(A) State space used for simulations. The GO state has the same observation as the ITI states, but from GO an action is available. (B) Due to the expected dwell-time distribution of the ITI state, µAgents begin to transition to the GO state. When enough µAgents have their state-belief in the GO state, they select the action a, which forces a transition to the ISI state. After a fixed dwell time in the ISI state, reward is delivered and µAgents return to the ITI state. (C) As µAgents transition from ITI to GO, they generate δ signals because V(GO)>V(ITI). These probabilistic signals are visible in the time steps immediately preceding the action. Trial number is represented on the y-axis; value learning at the ISI state leads to quick decline of δ at reward. (D) Average δ signal at each time step, averaged across 10 runs, showing pre-movement δ signals. These data are averaged from trials 50–200, illustrated by the white dotted line in C. B, C, and D share the same horizontal time axis. Compare to [56].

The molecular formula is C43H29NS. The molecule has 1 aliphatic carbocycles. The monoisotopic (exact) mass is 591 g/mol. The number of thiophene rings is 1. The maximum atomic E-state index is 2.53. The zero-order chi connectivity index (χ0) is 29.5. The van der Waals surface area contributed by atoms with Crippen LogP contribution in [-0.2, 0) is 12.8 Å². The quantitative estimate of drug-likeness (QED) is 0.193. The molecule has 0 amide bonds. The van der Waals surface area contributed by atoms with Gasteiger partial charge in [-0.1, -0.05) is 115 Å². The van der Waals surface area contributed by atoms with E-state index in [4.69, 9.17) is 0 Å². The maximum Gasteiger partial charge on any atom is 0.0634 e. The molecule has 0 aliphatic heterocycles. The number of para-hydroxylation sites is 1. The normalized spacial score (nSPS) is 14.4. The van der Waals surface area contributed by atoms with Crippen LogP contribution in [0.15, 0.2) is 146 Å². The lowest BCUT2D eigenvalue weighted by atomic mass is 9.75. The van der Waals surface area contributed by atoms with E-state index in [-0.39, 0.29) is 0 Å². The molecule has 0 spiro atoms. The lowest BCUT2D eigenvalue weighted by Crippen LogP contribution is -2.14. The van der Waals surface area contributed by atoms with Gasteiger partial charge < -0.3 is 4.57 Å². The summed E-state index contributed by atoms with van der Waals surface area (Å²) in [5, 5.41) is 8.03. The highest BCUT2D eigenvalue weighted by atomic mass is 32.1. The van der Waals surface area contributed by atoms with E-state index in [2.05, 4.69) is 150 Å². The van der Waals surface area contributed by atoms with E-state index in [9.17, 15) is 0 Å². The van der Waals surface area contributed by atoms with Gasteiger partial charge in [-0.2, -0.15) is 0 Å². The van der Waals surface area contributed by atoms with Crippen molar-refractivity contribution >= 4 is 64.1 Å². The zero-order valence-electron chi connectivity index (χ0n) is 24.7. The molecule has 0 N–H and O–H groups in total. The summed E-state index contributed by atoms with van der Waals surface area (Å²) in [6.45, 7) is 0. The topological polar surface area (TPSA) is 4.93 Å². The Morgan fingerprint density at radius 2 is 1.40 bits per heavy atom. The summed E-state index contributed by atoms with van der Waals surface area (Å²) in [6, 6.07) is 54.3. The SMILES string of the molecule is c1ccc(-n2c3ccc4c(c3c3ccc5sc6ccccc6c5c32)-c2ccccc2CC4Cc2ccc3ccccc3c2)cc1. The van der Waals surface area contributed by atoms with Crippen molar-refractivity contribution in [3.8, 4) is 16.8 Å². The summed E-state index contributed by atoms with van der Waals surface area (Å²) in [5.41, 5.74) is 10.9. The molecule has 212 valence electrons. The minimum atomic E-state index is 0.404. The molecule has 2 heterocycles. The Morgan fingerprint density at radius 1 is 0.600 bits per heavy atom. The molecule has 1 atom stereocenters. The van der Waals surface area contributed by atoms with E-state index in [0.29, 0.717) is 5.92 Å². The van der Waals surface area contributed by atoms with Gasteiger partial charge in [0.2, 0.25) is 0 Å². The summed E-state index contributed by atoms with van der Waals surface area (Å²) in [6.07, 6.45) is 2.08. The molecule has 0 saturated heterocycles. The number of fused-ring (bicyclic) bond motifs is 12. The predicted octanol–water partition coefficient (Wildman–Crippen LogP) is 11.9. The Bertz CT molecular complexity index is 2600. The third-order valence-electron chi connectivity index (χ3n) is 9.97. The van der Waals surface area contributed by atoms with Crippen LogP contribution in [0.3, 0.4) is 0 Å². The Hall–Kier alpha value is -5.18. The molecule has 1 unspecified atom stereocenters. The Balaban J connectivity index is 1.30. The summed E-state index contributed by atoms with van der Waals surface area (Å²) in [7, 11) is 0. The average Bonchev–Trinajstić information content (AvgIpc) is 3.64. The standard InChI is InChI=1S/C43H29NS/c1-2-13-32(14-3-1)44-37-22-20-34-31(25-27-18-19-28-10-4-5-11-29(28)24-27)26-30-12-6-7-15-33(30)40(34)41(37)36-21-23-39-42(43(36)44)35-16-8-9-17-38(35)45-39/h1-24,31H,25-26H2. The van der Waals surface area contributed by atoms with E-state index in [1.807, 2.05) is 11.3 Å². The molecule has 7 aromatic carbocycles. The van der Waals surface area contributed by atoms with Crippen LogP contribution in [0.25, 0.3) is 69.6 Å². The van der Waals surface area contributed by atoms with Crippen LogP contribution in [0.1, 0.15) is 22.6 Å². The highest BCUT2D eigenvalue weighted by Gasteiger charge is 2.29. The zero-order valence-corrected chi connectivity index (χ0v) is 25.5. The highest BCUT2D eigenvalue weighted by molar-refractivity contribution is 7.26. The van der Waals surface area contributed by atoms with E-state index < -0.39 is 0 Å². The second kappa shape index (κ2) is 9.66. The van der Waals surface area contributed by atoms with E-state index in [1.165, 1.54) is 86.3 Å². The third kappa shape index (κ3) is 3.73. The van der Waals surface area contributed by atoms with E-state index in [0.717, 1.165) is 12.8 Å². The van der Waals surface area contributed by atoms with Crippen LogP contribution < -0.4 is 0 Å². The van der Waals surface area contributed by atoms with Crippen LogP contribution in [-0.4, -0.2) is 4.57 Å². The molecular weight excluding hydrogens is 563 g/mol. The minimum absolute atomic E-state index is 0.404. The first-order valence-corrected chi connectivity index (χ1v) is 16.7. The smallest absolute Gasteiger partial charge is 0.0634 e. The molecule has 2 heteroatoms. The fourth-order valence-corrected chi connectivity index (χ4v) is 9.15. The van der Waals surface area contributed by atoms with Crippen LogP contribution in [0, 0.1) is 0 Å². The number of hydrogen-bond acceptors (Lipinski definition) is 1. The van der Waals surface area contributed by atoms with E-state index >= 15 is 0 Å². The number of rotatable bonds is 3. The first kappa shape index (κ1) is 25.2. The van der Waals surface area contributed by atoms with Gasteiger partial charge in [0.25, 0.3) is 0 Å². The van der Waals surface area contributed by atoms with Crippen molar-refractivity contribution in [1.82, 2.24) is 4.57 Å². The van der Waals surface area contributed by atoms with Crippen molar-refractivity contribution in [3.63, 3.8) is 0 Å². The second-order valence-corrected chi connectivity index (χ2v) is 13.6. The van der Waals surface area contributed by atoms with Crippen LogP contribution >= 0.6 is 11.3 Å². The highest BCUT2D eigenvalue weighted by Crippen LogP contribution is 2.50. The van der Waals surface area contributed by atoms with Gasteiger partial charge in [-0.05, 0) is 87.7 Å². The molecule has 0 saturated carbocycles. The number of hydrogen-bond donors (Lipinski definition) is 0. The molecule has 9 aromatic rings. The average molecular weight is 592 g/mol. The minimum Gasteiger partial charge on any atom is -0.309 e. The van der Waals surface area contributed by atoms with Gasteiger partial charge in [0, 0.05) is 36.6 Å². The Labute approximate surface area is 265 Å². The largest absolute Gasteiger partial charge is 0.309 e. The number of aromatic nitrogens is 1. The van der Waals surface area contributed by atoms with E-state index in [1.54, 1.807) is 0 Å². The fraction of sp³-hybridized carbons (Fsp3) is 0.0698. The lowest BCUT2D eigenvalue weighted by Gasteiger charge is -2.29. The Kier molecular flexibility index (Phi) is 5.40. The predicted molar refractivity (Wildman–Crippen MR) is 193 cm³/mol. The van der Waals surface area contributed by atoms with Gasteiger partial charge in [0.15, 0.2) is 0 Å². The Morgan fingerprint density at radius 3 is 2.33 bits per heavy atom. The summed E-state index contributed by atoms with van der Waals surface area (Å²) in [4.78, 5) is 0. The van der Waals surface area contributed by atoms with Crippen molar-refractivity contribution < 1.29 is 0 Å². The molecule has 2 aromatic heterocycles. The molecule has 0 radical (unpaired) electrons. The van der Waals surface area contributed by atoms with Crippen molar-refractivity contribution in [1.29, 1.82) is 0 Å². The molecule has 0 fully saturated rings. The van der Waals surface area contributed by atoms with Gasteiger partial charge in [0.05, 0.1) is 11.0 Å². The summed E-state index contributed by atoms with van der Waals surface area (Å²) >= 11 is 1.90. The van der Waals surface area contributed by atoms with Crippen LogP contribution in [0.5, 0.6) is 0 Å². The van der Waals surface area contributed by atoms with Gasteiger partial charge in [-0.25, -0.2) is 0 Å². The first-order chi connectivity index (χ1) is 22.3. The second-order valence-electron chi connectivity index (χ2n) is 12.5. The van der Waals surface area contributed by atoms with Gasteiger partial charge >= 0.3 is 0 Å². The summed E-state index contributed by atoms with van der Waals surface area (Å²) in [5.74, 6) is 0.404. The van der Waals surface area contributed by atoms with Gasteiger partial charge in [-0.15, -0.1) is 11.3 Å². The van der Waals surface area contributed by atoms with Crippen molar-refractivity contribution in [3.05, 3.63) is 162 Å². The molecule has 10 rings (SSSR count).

https://doi.org/10.1371/journal.pone.0007362.g008

Discussion and implications.

As can be seen in Figure 8, there is a ramping of delta signals as µAgents transfer from the ITI state to the GO state. A similar ramping has been seen in dopamine levels in the nucleus accumbens preceding a lever press for cocaine [56, e.g. Figure 2, p. 615]. This signal has generally been interpreted as a causative force in action-taking [65]. The signal in our simulation is not causative; instead it is a read-out of an internal shift in the distributed represented state of the macro-agent—the more µAgents there are in GO state, the more likely the macro-agent is to take action. Whether this ramping signal is a read-out or is causative for movement initiation is an open-question that will require more detailed empirical study.